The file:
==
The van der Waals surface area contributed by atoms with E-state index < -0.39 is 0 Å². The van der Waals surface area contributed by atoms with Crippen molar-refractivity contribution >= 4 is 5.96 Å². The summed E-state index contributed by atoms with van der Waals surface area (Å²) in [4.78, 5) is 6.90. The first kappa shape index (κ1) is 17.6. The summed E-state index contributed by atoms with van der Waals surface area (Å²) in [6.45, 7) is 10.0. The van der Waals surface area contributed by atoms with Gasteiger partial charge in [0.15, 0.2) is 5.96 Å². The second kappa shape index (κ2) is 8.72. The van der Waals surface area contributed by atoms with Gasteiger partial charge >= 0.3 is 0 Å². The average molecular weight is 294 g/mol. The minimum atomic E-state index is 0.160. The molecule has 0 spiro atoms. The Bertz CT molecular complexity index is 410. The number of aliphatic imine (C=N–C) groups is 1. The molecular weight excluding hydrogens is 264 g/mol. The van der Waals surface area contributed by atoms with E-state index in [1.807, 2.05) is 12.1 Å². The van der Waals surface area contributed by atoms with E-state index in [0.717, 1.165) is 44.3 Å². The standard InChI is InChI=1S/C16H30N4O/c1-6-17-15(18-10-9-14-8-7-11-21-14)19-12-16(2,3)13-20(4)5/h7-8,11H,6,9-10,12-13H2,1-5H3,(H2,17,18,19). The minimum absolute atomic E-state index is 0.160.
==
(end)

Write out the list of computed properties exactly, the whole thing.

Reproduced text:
The van der Waals surface area contributed by atoms with E-state index < -0.39 is 0 Å². The van der Waals surface area contributed by atoms with Crippen molar-refractivity contribution >= 4 is 5.96 Å². The summed E-state index contributed by atoms with van der Waals surface area (Å²) in [4.78, 5) is 6.90. The first kappa shape index (κ1) is 17.6. The summed E-state index contributed by atoms with van der Waals surface area (Å²) in [6.45, 7) is 10.0. The van der Waals surface area contributed by atoms with Gasteiger partial charge in [0.15, 0.2) is 5.96 Å². The second kappa shape index (κ2) is 8.72. The van der Waals surface area contributed by atoms with Gasteiger partial charge >= 0.3 is 0 Å². The average molecular weight is 294 g/mol. The minimum atomic E-state index is 0.160. The molecule has 0 spiro atoms. The Bertz CT molecular complexity index is 410. The number of aliphatic imine (C=N–C) groups is 1. The molecular weight excluding hydrogens is 264 g/mol. The van der Waals surface area contributed by atoms with E-state index in [1.807, 2.05) is 12.1 Å². The van der Waals surface area contributed by atoms with E-state index in [0.717, 1.165) is 44.3 Å². The standard InChI is InChI=1S/C16H30N4O/c1-6-17-15(18-10-9-14-8-7-11-21-14)19-12-16(2,3)13-20(4)5/h7-8,11H,6,9-10,12-13H2,1-5H3,(H2,17,18,19). The minimum absolute atomic E-state index is 0.160.